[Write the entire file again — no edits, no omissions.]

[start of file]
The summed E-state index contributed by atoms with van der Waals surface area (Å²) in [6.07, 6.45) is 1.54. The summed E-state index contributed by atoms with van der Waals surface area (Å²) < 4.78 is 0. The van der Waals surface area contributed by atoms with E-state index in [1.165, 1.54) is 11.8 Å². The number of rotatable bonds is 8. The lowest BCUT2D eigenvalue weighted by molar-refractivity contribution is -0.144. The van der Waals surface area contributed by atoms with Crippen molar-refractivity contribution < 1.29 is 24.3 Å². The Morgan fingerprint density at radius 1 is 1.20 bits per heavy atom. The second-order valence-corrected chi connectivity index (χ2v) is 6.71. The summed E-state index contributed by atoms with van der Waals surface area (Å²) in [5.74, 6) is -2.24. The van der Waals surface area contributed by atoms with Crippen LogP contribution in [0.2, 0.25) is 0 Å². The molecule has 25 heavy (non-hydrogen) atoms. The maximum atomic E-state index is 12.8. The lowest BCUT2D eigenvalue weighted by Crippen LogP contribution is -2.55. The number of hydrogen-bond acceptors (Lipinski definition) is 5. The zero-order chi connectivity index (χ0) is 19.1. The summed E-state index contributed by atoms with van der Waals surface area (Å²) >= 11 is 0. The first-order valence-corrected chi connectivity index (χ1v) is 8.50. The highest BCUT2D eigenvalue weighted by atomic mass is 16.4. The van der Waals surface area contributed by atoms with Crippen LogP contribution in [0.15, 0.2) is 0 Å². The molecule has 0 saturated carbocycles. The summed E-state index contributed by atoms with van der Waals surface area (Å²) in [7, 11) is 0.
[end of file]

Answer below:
The summed E-state index contributed by atoms with van der Waals surface area (Å²) in [6.07, 6.45) is 1.54. The summed E-state index contributed by atoms with van der Waals surface area (Å²) < 4.78 is 0. The van der Waals surface area contributed by atoms with E-state index in [1.165, 1.54) is 11.8 Å². The number of rotatable bonds is 8. The lowest BCUT2D eigenvalue weighted by molar-refractivity contribution is -0.144. The van der Waals surface area contributed by atoms with Crippen molar-refractivity contribution < 1.29 is 24.3 Å². The Morgan fingerprint density at radius 1 is 1.20 bits per heavy atom. The second-order valence-corrected chi connectivity index (χ2v) is 6.71. The summed E-state index contributed by atoms with van der Waals surface area (Å²) in [5.74, 6) is -2.24. The van der Waals surface area contributed by atoms with Crippen LogP contribution in [0.2, 0.25) is 0 Å². The molecule has 25 heavy (non-hydrogen) atoms. The maximum atomic E-state index is 12.8. The lowest BCUT2D eigenvalue weighted by Crippen LogP contribution is -2.55. The number of hydrogen-bond acceptors (Lipinski definition) is 5. The zero-order chi connectivity index (χ0) is 19.1. The summed E-state index contributed by atoms with van der Waals surface area (Å²) >= 11 is 0. The first-order valence-corrected chi connectivity index (χ1v) is 8.50. The highest BCUT2D eigenvalue weighted by atomic mass is 16.4. The van der Waals surface area contributed by atoms with Crippen LogP contribution in [0.15, 0.2) is 0 Å². The molecule has 0 saturated carbocycles. The summed E-state index contributed by atoms with van der Waals surface area (Å²) in [7, 11) is 0.